Advertisement

Our Moon: Inhabited, Small and Icy

  • Geoffrey Kirby
Chapter
Part of the Astronomers' Universe book series (ASTRONOM)

Abstract

Our Moon is unique in that no other planet has a moon as large as ours, relatively speaking. The mass of the Moon is 1.23% of the mass of Earth. The next relatively largest moons are Titan, only 0.024% of Saturn’s mass, and Triton, at 0.022% of the mass of Neptune. Among these contestants, our Moon stands out as relatively enormous compared with Earth, and yet its physical size is quite normal compared to the actual size of other large moons in our Solar System. When ranked by mass, our Moon is about half that of the Solar System’s largest moon – which is Jupiter’s Ganymede – and is the fifth most massive of all the moons. So, our Moon is not in itself unusual, but rather its uniqueness comes from the relatively small planet that it partners.

Notes and Further Reading

  1. 1.
  2. 2.
  3. 3.
  4. 4.
    The name Theia comes from the name of the mythical Greek Titan who was the mother of Selene, the goddess of the Moon.Google Scholar
  5. 5.
  6. 6.
  7. 7.
  8. 8.
  9. 9.
  10. 10.
  11. 11.
  12. 12.
    Although the Moon keeps the same face turned towards the earth, the Moon’s orbit is elliptical and this means that the Moon appears to ‘rock’ so that we can see a total of 59% of its surface. There is a very good illustration of the process, called ‘Libration,’ at http://bit.ly/2t5wE7g
  13. 13.
  14. 14.
    Whitehouse D (2001) The Moon: A Biography, Headline Book Publishing UK, Chapter 9.Google Scholar
  15. 15.
  16. 16.
  17. 17.
    Baldwin RB (1949) The Face of the Moon, University of Chicago Press.Google Scholar
  18. 18.
    Foster VS (2015) Modern Mysteries of the Moon: What We Still Don't Know About Our Lunar Companion, Springer International Publishing.Google Scholar
  19. 19.
    Whitehouse D (2001) The Moon: A Biography Headline Book Publishing UK, Chapter 11.Google Scholar
  20. 20.
    Tucker SD (2017) Space Oddities: Our Strange Attempts to Explain the Universe, Amberley Publishing, p. 83.Google Scholar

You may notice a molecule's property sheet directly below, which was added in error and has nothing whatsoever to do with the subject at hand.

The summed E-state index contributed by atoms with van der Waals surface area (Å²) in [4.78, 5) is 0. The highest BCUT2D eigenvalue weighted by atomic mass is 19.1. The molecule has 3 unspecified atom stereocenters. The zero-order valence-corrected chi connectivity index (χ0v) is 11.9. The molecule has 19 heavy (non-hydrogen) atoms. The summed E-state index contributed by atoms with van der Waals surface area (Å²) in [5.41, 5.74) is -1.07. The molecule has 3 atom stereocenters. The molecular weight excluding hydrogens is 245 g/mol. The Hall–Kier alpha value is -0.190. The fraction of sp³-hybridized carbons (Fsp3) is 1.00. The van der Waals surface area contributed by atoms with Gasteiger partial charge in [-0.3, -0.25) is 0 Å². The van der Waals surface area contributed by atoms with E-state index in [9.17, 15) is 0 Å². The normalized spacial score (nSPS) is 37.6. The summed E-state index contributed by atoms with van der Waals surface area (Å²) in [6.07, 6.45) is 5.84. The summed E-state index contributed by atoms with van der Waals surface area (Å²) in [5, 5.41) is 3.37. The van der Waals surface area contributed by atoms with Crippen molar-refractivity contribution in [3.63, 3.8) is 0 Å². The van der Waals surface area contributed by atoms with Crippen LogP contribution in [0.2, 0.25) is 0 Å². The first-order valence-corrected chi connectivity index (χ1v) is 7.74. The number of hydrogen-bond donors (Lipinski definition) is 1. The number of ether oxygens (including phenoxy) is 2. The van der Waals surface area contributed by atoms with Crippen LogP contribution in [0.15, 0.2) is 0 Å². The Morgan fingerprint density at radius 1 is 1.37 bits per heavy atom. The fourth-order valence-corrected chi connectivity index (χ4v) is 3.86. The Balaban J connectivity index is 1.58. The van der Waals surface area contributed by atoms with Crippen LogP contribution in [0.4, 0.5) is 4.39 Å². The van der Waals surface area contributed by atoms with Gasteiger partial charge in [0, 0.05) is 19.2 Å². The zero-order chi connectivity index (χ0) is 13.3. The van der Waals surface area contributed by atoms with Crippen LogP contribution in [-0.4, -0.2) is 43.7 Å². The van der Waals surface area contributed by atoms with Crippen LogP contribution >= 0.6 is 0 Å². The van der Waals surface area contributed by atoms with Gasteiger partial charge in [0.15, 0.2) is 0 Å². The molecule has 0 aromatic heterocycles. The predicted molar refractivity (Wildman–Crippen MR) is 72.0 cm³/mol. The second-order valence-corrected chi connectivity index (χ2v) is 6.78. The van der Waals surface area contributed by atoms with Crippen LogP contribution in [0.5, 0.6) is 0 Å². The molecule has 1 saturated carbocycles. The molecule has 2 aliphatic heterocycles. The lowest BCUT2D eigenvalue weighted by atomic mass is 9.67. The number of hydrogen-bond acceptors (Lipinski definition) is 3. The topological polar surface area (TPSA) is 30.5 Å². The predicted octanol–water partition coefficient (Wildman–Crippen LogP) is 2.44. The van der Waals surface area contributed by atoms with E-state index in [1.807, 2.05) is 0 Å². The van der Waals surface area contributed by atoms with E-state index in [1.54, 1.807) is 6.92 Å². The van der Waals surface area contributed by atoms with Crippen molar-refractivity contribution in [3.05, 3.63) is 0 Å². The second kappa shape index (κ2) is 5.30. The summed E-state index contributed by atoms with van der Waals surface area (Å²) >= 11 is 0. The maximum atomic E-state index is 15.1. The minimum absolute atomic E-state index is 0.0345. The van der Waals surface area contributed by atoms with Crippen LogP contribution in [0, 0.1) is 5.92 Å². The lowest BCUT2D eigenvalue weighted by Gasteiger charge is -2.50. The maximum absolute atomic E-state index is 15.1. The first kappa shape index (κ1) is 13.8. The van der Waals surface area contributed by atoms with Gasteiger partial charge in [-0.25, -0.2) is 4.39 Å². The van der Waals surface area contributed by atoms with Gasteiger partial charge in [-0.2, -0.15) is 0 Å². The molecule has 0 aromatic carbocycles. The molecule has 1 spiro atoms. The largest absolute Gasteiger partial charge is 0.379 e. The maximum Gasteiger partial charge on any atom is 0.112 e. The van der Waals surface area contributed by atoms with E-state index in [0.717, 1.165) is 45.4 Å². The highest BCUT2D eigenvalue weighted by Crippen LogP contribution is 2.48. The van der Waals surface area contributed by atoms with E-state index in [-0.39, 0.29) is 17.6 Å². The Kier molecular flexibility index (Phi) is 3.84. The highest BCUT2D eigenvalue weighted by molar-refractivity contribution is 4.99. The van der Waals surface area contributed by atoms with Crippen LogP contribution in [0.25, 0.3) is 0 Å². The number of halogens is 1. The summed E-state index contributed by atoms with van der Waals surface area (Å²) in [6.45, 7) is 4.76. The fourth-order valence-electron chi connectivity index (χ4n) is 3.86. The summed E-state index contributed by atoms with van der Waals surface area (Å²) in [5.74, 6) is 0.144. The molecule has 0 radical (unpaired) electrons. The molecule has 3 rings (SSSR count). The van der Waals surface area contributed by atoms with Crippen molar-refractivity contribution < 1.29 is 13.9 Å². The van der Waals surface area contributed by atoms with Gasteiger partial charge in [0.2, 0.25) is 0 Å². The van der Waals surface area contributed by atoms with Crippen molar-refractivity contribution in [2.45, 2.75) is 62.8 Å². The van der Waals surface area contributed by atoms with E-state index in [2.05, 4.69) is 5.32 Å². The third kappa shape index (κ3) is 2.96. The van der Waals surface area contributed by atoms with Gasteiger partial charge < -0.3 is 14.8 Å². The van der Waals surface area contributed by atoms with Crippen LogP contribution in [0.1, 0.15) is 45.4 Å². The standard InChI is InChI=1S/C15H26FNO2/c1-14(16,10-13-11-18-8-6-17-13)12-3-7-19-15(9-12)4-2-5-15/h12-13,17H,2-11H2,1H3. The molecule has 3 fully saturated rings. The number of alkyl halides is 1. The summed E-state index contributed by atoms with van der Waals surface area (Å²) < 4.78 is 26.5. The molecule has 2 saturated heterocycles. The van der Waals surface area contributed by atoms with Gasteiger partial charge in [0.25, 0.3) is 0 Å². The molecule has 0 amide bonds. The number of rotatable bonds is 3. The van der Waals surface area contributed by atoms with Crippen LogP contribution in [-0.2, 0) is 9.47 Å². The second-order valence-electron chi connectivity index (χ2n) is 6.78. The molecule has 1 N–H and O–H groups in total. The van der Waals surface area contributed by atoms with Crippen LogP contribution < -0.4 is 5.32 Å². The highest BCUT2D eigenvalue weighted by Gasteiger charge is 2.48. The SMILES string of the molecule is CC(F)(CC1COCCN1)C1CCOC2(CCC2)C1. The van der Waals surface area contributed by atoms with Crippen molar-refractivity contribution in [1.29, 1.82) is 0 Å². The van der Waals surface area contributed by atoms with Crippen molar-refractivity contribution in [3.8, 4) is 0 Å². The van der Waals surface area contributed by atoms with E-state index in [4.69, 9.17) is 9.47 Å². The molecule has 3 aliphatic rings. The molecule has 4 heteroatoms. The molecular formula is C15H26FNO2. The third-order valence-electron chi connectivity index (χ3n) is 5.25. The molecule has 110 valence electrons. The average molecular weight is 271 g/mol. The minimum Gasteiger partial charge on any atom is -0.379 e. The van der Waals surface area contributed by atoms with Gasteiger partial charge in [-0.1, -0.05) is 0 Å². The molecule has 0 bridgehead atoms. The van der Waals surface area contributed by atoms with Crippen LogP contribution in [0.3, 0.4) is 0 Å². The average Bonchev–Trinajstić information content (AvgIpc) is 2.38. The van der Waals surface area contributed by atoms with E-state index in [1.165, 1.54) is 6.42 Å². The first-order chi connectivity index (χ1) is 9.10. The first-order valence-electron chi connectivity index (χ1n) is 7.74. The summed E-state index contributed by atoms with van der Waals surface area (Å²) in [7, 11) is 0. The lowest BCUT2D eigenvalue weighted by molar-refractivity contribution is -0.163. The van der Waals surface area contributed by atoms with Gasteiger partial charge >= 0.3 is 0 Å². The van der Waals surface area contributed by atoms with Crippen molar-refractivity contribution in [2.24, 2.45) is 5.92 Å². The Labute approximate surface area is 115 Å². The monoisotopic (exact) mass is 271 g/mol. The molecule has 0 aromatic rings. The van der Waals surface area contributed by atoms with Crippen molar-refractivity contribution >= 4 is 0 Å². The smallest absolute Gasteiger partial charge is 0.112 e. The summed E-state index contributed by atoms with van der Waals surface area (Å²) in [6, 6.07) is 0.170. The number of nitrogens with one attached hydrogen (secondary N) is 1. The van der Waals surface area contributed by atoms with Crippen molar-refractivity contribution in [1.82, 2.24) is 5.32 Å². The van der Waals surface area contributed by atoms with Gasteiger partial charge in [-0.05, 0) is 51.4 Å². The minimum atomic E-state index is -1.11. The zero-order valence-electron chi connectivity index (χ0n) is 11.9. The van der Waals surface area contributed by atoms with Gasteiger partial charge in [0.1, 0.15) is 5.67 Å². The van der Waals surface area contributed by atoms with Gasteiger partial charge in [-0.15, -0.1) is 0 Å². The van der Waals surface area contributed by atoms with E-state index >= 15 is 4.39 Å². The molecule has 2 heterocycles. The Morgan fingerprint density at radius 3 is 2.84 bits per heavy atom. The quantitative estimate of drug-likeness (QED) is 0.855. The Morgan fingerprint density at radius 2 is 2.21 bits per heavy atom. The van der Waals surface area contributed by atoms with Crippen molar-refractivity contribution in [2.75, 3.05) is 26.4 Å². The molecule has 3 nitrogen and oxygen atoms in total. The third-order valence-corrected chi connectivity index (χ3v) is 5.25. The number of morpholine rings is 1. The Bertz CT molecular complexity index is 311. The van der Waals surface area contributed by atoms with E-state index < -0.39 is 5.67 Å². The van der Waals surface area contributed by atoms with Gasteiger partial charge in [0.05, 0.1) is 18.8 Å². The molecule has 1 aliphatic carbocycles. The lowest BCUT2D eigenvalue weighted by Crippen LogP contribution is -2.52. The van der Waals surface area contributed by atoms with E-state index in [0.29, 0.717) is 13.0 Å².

21. 21.
    Selene was the Greek Goddess of the Moon. Studies of the structure of the Moon cannot be called ‘Geology’ because ‘Geo’ refers to the Earth and so the term ‘Selenography’ is sometimes use.Google Scholar
  22. 22.
  23. 23.
  24. 24.
    This telescope has been preserved in London’s Science Museum.Google Scholar
  25. 25.
  26. 26.
    Moore P (1972) Can You Speak Venusian?, David and Charles publishers UK, Chapter 7.Google Scholar
  27. 27.
    Einstein was not a Jew in the conventional sense but more a follower of the philosophy of Spinoza. He did not believe in a personal God who concerns himself with fates and actions of human beings; a view which he described as naïve. He described himself as an agnostic.Google Scholar
  28. 28.
    Tucker SD (2017) Space Oddities: Our Strange Attempts to Explain the Universe, Amberley Publishing, p. 21.Google Scholar
  29. 29.
    Tucker SD (2017) Space Oddities: Our Strange Attempts to Explain The Universe, Amberley Publishing, p. 20.Google Scholar
  30. 30.
    The Great Red Spot is a huge cyclonic storm in the clouds of Jupiter which has been observed for over four centuries.Google Scholar
  31. 31.
  32. 32.
  33. 33.
    Whitehouse D (2001) The Moon: A Biography, Headline Book Publishing UK, Chapter 12.Google Scholar
  34. 34.
  35. 35.
    Kirby G (2016) An Amateur Astronomer’s Life, Amazon Createspace Publishing, p. 268.Google Scholar
  36. 36.
    Tucker SD (2017) Space Oddities: Our Strange Attempts to Explain The Universe, Amberley Publishing, p. 48.Google Scholar
  37. 37.
  38. 38.

Copyright information

© Springer International Publishing AG, part of Springer Nature 2018

Authors and Affiliations

  • Geoffrey Kirby
    • 1
  1. 1.WeymouthUK

Personalised recommendations